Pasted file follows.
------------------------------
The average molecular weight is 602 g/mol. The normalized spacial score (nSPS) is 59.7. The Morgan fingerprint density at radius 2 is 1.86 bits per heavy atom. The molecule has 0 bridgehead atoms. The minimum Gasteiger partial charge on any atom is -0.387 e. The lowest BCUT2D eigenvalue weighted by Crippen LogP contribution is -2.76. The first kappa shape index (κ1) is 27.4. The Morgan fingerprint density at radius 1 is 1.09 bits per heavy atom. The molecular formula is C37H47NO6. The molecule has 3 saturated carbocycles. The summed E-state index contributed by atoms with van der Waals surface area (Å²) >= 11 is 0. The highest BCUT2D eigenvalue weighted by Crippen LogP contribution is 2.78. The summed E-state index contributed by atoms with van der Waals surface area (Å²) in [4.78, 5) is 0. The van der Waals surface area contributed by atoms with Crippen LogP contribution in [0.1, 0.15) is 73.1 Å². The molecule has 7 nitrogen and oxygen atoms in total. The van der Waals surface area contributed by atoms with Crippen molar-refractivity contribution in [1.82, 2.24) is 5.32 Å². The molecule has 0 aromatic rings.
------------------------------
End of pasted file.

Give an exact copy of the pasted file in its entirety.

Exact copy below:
The average molecular weight is 602 g/mol. The normalized spacial score (nSPS) is 59.7. The Morgan fingerprint density at radius 2 is 1.86 bits per heavy atom. The molecule has 0 bridgehead atoms. The minimum Gasteiger partial charge on any atom is -0.387 e. The lowest BCUT2D eigenvalue weighted by Crippen LogP contribution is -2.76. The first kappa shape index (κ1) is 27.4. The Morgan fingerprint density at radius 1 is 1.09 bits per heavy atom. The molecular formula is C37H47NO6. The molecule has 3 saturated carbocycles. The summed E-state index contributed by atoms with van der Waals surface area (Å²) >= 11 is 0. The highest BCUT2D eigenvalue weighted by Crippen LogP contribution is 2.78. The summed E-state index contributed by atoms with van der Waals surface area (Å²) in [4.78, 5) is 0. The van der Waals surface area contributed by atoms with Crippen LogP contribution in [0.1, 0.15) is 73.1 Å². The molecule has 7 nitrogen and oxygen atoms in total. The van der Waals surface area contributed by atoms with Crippen molar-refractivity contribution in [1.82, 2.24) is 5.32 Å². The molecule has 0 aromatic rings.